Basically, Benedict Cumberbatch on the BBC "Sherlock," turned up to 11 and with magic and monsters involved. The living room wallpaper's damaged by magic lightning rather than gunshots, and there still a severed head in his fridge — but now, you're sure you can hear its muffled voice when the fridge door is closed.

    As for supporting characters — maybe he's just got one at any given time, which changes in a Doctor Who companion mold. To start with, maybe Illyana Rasputin, Sorceress Supreme of Limbo, as his Dr. Watson? Or maybe he's got a motley bunch of magical characters living in his house a la Ellis' "Hellstorm."

    Paradoxically, his role means he's much less insular than he used to be, in terms of involvement with the greater MU. We've seen Strange fight Dormammu and Nightmare and D'Spayre and stuff plenty of times — but there's so much magic out there in the MU that he never has any contact with, and he should. Belasco and Limbo, the N'Garai, the Dire Wraiths, the Asgardians and Olympians and all the other gods. When something like Inferno or The Thanos Imperative goes down, if you don't see Strange leading the charge it's only because he's got far more important things to do in the places you can't see. At the end, when you're celebrating your victory, you suddenly notice him giving him an odd, condescending smile, as if you say "Oh, you only know the half of it."

    He's weird. He's a jerk. But he's our weird jerk.

  • The Strange Talent of Stephen Strange

    So this doctor gets crippled and needs to find a cure and turns to a mysterious book he orders out of a magazine.... oh wait, this has been done.....
  • edited August 2011
    OK, I read up over lunch on this "Doctor Strange" character y'all are talking about. It says here that he suffered nerve damage which affected his manual coordination, and he sought out medical and surgical corrections which failed to fully restore it. Gods on earth, I actually know someone like that! Someone I could use as a touchstone for my version's characterization.

    So basicly he's me, 15 years from now, after turning to the arcane arts in bitter desperation, growing the mustache he once swore he'd never grow, training tirelessly for years, and finding that with this mystical power comes mystical responsibility. From there it took just a slight alteration to my his appearance....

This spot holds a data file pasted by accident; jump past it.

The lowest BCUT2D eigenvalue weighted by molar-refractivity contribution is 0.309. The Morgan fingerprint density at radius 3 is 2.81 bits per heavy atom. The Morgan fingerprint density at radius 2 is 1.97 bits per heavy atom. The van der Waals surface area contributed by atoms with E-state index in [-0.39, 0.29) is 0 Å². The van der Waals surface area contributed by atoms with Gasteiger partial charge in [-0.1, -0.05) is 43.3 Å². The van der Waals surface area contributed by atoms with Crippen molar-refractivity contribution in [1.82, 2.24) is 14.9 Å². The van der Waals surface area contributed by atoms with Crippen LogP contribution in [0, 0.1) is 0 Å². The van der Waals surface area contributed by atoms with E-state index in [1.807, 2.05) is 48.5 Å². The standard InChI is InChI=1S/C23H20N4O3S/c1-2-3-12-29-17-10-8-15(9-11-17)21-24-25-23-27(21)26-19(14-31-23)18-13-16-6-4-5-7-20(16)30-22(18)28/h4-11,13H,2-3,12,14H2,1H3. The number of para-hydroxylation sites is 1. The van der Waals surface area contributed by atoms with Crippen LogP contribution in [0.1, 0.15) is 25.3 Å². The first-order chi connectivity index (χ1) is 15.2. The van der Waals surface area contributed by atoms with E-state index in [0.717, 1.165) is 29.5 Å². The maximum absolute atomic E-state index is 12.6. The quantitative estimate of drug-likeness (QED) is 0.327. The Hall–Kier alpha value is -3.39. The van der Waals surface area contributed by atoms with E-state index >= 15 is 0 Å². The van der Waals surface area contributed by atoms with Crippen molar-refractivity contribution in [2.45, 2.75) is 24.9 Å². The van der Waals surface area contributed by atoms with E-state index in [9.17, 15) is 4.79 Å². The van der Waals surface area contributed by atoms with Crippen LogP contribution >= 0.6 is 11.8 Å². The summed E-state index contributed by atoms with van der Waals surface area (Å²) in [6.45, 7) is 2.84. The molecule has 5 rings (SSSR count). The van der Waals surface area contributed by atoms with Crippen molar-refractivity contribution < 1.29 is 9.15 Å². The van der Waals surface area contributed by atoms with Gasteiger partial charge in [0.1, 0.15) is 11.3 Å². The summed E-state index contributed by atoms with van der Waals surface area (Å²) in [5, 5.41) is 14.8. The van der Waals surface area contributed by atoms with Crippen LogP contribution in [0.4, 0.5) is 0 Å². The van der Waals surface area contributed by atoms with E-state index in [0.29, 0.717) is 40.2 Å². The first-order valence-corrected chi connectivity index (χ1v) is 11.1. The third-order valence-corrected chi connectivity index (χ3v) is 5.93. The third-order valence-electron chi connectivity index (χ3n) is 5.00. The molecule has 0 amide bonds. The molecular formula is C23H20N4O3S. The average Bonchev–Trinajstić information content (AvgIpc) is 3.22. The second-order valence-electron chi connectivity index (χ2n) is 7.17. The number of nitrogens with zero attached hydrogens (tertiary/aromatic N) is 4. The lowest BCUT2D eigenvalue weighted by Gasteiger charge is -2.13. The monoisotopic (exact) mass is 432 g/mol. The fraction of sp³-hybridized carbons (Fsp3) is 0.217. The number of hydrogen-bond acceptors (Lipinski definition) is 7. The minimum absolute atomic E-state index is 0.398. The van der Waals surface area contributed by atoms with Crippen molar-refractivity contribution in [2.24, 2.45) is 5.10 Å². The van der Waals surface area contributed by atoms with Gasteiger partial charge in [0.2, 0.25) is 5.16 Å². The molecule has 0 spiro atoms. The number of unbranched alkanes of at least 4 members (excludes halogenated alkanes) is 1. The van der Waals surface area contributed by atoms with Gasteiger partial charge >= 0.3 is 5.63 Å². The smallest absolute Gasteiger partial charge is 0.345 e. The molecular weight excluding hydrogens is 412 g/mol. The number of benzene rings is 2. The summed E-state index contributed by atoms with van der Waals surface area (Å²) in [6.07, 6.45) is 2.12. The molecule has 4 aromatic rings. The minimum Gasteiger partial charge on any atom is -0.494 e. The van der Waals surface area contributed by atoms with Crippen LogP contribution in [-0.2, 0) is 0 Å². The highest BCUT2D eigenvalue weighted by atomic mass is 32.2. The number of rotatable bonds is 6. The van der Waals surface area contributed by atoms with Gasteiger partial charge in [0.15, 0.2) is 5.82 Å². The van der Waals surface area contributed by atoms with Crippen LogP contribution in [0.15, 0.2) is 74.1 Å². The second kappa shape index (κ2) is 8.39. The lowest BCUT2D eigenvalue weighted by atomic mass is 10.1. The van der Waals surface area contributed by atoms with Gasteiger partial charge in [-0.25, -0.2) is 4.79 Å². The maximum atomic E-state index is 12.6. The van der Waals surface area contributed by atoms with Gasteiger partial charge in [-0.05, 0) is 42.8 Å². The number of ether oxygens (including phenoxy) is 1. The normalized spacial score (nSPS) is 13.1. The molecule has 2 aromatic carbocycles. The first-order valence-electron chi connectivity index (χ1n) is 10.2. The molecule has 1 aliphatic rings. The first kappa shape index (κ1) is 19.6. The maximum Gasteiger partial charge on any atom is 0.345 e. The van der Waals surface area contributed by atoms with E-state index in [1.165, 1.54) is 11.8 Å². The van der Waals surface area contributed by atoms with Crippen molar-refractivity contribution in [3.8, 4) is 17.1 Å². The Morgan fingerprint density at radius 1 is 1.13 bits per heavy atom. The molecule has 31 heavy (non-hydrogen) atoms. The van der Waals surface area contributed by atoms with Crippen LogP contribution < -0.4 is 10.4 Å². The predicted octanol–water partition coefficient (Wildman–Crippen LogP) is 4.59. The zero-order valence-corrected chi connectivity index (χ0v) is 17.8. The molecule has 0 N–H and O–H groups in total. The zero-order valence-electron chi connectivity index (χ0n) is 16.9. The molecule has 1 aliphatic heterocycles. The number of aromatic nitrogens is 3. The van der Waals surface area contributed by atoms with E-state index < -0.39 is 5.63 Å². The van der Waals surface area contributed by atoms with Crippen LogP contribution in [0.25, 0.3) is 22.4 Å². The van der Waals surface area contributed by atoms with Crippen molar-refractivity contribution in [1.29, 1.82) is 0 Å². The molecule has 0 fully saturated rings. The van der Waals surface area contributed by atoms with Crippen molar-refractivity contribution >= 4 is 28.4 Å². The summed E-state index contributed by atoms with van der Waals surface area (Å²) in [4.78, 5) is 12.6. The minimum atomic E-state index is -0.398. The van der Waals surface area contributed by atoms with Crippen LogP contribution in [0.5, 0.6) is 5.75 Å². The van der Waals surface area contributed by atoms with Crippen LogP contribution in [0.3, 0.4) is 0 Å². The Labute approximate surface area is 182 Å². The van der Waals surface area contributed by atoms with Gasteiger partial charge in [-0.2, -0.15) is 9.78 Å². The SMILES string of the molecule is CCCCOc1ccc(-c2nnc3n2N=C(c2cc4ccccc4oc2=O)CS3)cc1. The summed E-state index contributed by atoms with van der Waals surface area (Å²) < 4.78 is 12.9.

• @JasonAQuest Ha. :) And now that I think about it, I've got a former housemate who has pretty much the same thing going on. He'd sure make an interesting Dr. Strange.
  • edited August 2011
    Other than making his character more congruent as Jason (Franks) suggested, I'd go the other way and make him totally schizophrenic.

    He's a traveller in several worlds and dimensions, and all these realms travel within him, too.

    There's a Doctor Strange in each world, and he's all of them. That's where his magic comes from - some of these worlds are very far removed from ours, as the laws of nature go, and he has the skills from his other aspects. In the magical worlds, he's considered a wizard because he knows about biology and technology. Of course, most of the time he doesn't really know which world he's interacting with at the moment.

    He's a scholar of everything. He never leaves his house, he just stays in and reads, but his house is all over the world. It defies what we know about geography, but since geography is something that basically describes three of our infinite dimensions, this can be expected. Aspects of him appear wherever he's needed, but he still doesn't leave the house. Not really, anyway.

    Of course, being all reclusive and stuff, he's not extactly the social type. He can't be bothered with conversation, but his words matter. Even if he's really just muttering inconsistent bullshit.

    Not sure if this character would carry his own title, but he could be quite a recurring nuisance in other comics.
Sign In or Register to comment.